In 2003, the City of Mercer Island obtained the 72-acre Luther Burbank Park from King County. This jewel of a park has 4,000 feet of shoreline, a boat dock and fishing pier, three miles of maintained trails, as well as a children¹s play area, tennis courts, community pea patches, and off-leash dog run.

Mercer Islanders have long appreciated the arts and how they enhance quality of life. There are a number of arts organizations on the Island, not only for those who create art, but those who appreciate it.  In addition, the Mercer Island Arts Council is an advisory board to the City Council, whose mission is to nurture, promote and support high-quality cultural activities for the community. The Arts Council oversees the I-90 Outdoor Art Gallery and administers public art. Its most popular program is the Mostly Music in the Park series of free summer concerts, which attract thousands of visitors every year.

Summer Celebration, Mercer Island¹s summer festival, a Seafair event, is held on the second weekend in July.  It features fireworks, a two-day street fair, a parade, garden tour, entertainment, food and more.
Mercer Island’s sister city is Thonon les Bains, France, a beautiful city on the south shore of Lake Geneva in the Haute Savoie region of France. The Mercer Island Sister City Association, a member of Sister Cities International promotes student, cultural and other exchanges between the two cities.
Mercer Island has a strong tradition of volunteerism and many clubs and organizations help make up the tight-knit fabric of the community. There are service organizations such as Rotary, Kiwanis and Lions Club, special interest clubs like the Mercer Island Historical Society and the Mercer Island Craft Guild, as well as clubs for the range of Islanders from children to seniors.

There are three membership country clubs on the Island, as well as a Boys & Girls Club and the Stroum Jewish Community Center.

Community Profile
Population: 22,036
Male: 48.1 percent
Female: 51.9 percent
Median age: 44.3 years
White: 84.1 percent
Asian: 12 percent
Other: 3.9 percent
Percent with bachelor’s degree or higher: 60.1 percent
Average 2004 household income: $169,841

Household Statistics
Households on the Island: 8,581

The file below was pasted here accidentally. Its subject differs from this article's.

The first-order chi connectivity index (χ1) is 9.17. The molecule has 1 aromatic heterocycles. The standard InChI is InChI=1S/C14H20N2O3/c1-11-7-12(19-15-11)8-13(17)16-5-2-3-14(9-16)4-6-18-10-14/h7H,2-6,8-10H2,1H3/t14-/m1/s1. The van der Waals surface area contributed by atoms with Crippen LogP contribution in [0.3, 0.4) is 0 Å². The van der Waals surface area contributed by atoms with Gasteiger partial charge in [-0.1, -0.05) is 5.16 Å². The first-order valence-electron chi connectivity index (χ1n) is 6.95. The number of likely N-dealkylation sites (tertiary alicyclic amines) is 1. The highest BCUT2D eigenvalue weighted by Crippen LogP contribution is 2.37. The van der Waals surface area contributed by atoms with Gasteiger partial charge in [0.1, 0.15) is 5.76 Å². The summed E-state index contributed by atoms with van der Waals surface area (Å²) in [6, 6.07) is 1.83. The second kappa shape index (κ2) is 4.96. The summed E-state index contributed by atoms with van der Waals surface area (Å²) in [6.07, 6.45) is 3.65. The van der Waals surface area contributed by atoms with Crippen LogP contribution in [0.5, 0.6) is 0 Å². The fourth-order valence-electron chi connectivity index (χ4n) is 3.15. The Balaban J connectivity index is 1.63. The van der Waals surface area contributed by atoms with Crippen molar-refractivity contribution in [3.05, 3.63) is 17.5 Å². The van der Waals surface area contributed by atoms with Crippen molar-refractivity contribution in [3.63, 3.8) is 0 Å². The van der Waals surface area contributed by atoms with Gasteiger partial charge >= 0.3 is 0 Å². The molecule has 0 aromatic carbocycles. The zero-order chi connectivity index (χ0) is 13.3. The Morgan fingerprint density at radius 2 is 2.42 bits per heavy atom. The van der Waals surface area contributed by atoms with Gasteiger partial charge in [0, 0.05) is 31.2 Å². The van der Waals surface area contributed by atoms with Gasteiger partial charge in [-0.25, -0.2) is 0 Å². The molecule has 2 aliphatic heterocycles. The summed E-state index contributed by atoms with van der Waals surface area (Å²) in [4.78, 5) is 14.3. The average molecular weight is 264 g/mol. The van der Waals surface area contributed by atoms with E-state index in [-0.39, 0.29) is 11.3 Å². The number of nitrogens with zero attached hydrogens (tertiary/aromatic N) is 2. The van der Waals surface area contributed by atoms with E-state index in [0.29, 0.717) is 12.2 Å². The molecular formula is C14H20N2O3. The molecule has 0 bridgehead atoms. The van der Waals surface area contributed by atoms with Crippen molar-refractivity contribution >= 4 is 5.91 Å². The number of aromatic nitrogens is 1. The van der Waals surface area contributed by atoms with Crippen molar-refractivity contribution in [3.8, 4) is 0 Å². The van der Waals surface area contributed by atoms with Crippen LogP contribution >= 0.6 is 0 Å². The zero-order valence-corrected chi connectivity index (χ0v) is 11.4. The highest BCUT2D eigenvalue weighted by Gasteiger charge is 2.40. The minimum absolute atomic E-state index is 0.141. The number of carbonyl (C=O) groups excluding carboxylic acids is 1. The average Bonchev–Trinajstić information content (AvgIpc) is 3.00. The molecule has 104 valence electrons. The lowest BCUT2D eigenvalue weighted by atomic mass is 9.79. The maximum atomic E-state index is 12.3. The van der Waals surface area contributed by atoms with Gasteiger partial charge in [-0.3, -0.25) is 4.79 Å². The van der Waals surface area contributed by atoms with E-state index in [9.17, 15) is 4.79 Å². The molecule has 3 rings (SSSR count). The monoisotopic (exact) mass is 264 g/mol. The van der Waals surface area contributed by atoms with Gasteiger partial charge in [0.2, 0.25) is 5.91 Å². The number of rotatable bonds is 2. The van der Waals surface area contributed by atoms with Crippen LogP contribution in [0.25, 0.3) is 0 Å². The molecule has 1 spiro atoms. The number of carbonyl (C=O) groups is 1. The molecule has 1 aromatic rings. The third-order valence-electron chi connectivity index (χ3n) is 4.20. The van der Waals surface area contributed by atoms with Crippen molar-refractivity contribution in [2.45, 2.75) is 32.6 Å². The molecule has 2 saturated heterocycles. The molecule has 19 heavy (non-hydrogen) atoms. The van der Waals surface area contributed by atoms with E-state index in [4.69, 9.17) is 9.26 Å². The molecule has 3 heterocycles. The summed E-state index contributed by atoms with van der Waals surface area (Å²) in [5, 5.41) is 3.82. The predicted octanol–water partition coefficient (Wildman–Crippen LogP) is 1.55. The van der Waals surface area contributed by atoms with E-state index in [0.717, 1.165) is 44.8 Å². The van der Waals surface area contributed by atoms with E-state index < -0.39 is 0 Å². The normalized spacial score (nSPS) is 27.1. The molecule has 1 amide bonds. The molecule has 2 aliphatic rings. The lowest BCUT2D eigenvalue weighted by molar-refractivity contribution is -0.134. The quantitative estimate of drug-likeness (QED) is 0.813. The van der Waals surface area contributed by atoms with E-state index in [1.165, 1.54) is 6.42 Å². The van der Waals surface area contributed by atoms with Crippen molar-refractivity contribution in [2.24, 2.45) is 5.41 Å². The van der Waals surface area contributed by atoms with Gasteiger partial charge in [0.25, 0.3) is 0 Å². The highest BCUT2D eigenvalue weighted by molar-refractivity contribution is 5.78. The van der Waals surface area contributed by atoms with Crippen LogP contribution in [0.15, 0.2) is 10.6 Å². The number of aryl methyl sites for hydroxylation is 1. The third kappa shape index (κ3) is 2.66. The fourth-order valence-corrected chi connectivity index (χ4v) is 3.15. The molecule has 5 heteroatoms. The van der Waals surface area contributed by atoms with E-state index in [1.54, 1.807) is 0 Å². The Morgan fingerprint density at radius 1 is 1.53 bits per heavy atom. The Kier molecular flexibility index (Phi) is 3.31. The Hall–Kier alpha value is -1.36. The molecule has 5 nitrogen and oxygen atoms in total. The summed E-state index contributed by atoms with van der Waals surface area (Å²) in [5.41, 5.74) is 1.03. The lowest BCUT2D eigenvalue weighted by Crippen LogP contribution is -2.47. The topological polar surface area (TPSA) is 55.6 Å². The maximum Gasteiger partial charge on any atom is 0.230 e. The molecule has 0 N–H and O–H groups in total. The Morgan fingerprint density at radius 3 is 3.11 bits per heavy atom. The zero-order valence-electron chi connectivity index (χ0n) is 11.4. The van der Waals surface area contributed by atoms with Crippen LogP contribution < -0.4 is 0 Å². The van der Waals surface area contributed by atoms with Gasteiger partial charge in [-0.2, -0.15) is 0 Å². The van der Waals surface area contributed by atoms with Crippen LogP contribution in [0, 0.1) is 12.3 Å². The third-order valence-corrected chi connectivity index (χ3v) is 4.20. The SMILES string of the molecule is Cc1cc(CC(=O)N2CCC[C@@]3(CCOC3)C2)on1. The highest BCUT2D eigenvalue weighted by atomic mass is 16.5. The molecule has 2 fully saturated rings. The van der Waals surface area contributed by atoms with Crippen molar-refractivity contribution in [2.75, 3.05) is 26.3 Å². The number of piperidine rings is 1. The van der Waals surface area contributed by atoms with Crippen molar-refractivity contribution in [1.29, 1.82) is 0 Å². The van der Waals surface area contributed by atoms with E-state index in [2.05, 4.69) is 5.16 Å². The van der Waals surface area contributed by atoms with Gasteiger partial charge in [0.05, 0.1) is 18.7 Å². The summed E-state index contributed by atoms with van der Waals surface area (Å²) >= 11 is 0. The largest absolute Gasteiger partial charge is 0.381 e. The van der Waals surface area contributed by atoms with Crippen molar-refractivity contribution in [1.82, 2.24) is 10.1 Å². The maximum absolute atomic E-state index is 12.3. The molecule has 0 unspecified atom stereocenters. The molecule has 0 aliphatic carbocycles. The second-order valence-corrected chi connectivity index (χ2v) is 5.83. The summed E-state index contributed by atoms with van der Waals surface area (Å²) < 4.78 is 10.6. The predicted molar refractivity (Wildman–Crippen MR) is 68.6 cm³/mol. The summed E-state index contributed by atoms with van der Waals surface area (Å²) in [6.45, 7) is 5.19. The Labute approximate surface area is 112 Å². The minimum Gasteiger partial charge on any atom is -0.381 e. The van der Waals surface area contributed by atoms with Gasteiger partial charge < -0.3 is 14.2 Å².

Average household size: 2.6 persons
Owner-occupied housing units: 80.5 percent
Renter-occupied housing units: 19.5 percent
Married-couple families: 65.6 percent
With children under 18 years: 30.2 percent
Head of household living alone: 22.1 percent
Households with individuals under 18 years: 36.5 percent
Households with individuals 65 years and over: 31.7 percent
Median Household income: $101,684
Median Prices:  Homes $848,500, Condos $352,000
Typical tax rate:  $8.61/$1,000 assessed value
Mean travel time to work: 23.1 minutes

Average winter temperature: 40 degrees F
Average summer temperature: 70 degrees F
Average yearly rainfall: 35 inches
(half falls between October and January)

Statistics and Facts
• The land area of Mercer Island is 6.2 square miles
•  Mercer Island is positioned 47.56 degrees north of the equator and 122.23 degrees west of the prime meridian
•  Mercer Island is the only city in King County situated on an island
Mercer Island is the only community in King County in which the boundary of the city and the school district are identical
•  Mercer Island is the 50th largest city in the state of Washington
•  Mercer Island has more than 50 miles of marked walking paths and trails

Important Contacts
Mercer Island Chamber of Commerce
(206) 232-3404

City of Mercer Island
(206) 275-7600

Mercer Island School District #400
(206) 236-3330

Mercer Island Fire Department     (206) 275-7607

Mercer Island Police Department  
Non-emergency:  (425) 587-3400
Business calls(206) 275-7610

Community Center at Mercer View (206) 275-7609

Mercer Island Library
(206) 236-3537

Mercer Island Reporter
(206) 232-1215
(local/weekly newspaper)

Mercer Island Post Office:
(206) 230-5636

Mercer Island Swimming Pool:

Utilities, gas/electric :
Puget Sound Energy, (888)-225-5773

City of Mercer Island, (206) 236-5300

Qwest, (800) 244-111 or (206) 345-5552

Refuse Collection and Recycling:
Allied Waste Services, (206) 682-9730

Cable Service:
Comcast, (877) 824-2268

King County Elections
(206) 296-1565

Metro Transit
(206) 553-3000